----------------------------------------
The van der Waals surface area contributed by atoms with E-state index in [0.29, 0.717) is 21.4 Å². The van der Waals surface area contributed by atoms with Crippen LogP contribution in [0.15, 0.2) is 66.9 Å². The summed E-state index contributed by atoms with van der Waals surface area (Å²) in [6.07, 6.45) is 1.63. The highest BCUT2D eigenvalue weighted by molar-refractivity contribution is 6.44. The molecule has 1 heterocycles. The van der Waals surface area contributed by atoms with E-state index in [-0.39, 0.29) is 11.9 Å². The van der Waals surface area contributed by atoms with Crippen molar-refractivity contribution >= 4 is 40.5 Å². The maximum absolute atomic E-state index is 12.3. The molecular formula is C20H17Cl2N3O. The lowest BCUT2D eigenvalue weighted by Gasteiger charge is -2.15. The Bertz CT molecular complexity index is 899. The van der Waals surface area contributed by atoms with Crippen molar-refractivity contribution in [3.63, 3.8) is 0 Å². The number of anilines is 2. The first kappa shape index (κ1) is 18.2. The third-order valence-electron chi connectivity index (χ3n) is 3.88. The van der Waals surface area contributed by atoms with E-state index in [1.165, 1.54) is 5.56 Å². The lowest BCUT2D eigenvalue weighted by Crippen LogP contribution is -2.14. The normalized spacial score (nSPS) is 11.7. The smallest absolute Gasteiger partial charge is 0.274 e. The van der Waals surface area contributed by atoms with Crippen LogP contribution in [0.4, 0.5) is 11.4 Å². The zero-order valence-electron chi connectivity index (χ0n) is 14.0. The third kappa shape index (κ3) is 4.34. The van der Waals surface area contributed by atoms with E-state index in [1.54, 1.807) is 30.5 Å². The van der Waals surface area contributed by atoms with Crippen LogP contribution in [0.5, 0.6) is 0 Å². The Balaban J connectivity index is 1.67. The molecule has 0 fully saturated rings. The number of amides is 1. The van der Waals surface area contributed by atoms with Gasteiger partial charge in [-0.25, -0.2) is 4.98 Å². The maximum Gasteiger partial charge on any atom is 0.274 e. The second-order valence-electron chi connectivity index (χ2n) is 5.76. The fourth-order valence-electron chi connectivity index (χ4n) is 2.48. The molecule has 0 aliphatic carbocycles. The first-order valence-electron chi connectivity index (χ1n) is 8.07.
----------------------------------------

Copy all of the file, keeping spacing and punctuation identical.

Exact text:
The van der Waals surface area contributed by atoms with E-state index in [0.29, 0.717) is 21.4 Å². The van der Waals surface area contributed by atoms with Crippen LogP contribution in [0.15, 0.2) is 66.9 Å². The summed E-state index contributed by atoms with van der Waals surface area (Å²) in [6.07, 6.45) is 1.63. The highest BCUT2D eigenvalue weighted by molar-refractivity contribution is 6.44. The molecule has 1 heterocycles. The van der Waals surface area contributed by atoms with E-state index in [-0.39, 0.29) is 11.9 Å². The van der Waals surface area contributed by atoms with Crippen molar-refractivity contribution >= 4 is 40.5 Å². The maximum absolute atomic E-state index is 12.3. The molecular formula is C20H17Cl2N3O. The lowest BCUT2D eigenvalue weighted by Gasteiger charge is -2.15. The Bertz CT molecular complexity index is 899. The van der Waals surface area contributed by atoms with Crippen molar-refractivity contribution in [3.63, 3.8) is 0 Å². The number of anilines is 2. The first kappa shape index (κ1) is 18.2. The third-order valence-electron chi connectivity index (χ3n) is 3.88. The van der Waals surface area contributed by atoms with E-state index in [1.165, 1.54) is 5.56 Å². The lowest BCUT2D eigenvalue weighted by Crippen LogP contribution is -2.14. The normalized spacial score (nSPS) is 11.7. The smallest absolute Gasteiger partial charge is 0.274 e. The van der Waals surface area contributed by atoms with Crippen LogP contribution in [0.4, 0.5) is 11.4 Å². The zero-order valence-electron chi connectivity index (χ0n) is 14.0. The third kappa shape index (κ3) is 4.34. The van der Waals surface area contributed by atoms with E-state index in [1.54, 1.807) is 30.5 Å². The van der Waals surface area contributed by atoms with Crippen LogP contribution in [0.5, 0.6) is 0 Å². The Balaban J connectivity index is 1.67. The molecule has 0 fully saturated rings. The number of amides is 1. The van der Waals surface area contributed by atoms with Gasteiger partial charge in [-0.25, -0.2) is 4.98 Å². The maximum Gasteiger partial charge on any atom is 0.274 e. The second-order valence-electron chi connectivity index (χ2n) is 5.76. The fourth-order valence-electron chi connectivity index (χ4n) is 2.48. The molecule has 0 aliphatic carbocycles. The first-order valence-electron chi connectivity index (χ1n) is 8.07.